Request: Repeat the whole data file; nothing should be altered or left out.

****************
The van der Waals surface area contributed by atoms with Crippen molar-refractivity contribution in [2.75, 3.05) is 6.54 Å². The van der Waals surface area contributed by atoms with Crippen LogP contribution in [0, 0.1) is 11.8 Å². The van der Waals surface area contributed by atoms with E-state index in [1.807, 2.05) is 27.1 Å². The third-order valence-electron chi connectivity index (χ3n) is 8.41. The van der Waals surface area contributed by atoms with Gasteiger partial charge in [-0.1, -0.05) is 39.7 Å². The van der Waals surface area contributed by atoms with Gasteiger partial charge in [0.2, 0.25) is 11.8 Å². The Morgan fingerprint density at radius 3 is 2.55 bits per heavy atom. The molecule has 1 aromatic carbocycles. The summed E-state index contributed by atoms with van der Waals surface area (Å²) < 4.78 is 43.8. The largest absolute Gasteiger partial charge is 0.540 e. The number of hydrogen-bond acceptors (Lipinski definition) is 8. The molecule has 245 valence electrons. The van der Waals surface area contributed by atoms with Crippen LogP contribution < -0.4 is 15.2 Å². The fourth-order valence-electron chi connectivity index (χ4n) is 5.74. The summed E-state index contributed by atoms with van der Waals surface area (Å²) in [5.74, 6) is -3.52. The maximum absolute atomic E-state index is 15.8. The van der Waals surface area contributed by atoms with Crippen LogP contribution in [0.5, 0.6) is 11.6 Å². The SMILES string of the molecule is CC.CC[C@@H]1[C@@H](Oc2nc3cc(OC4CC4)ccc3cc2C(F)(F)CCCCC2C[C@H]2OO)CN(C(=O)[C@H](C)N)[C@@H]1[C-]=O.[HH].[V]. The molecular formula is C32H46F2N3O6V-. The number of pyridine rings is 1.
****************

The van der Waals surface area contributed by atoms with Crippen molar-refractivity contribution in [2.75, 3.05) is 6.54 Å². The van der Waals surface area contributed by atoms with Crippen LogP contribution in [0, 0.1) is 11.8 Å². The van der Waals surface area contributed by atoms with E-state index in [1.807, 2.05) is 27.1 Å². The third-order valence-electron chi connectivity index (χ3n) is 8.41. The van der Waals surface area contributed by atoms with Gasteiger partial charge in [-0.1, -0.05) is 39.7 Å². The van der Waals surface area contributed by atoms with Gasteiger partial charge in [0.2, 0.25) is 11.8 Å². The Morgan fingerprint density at radius 3 is 2.55 bits per heavy atom. The molecule has 1 aromatic carbocycles. The summed E-state index contributed by atoms with van der Waals surface area (Å²) < 4.78 is 43.8. The largest absolute Gasteiger partial charge is 0.540 e. The number of hydrogen-bond acceptors (Lipinski definition) is 8. The molecule has 245 valence electrons. The van der Waals surface area contributed by atoms with Crippen LogP contribution < -0.4 is 15.2 Å². The fourth-order valence-electron chi connectivity index (χ4n) is 5.74. The summed E-state index contributed by atoms with van der Waals surface area (Å²) in [5.74, 6) is -3.52. The maximum absolute atomic E-state index is 15.8. The van der Waals surface area contributed by atoms with Crippen LogP contribution in [0.5, 0.6) is 11.6 Å². The SMILES string of the molecule is CC.CC[C@@H]1[C@@H](Oc2nc3cc(OC4CC4)ccc3cc2C(F)(F)CCCCC2C[C@H]2OO)CN(C(=O)[C@H](C)N)[C@@H]1[C-]=O.[HH].[V]. The molecular formula is C32H46F2N3O6V-. The number of pyridine rings is 1.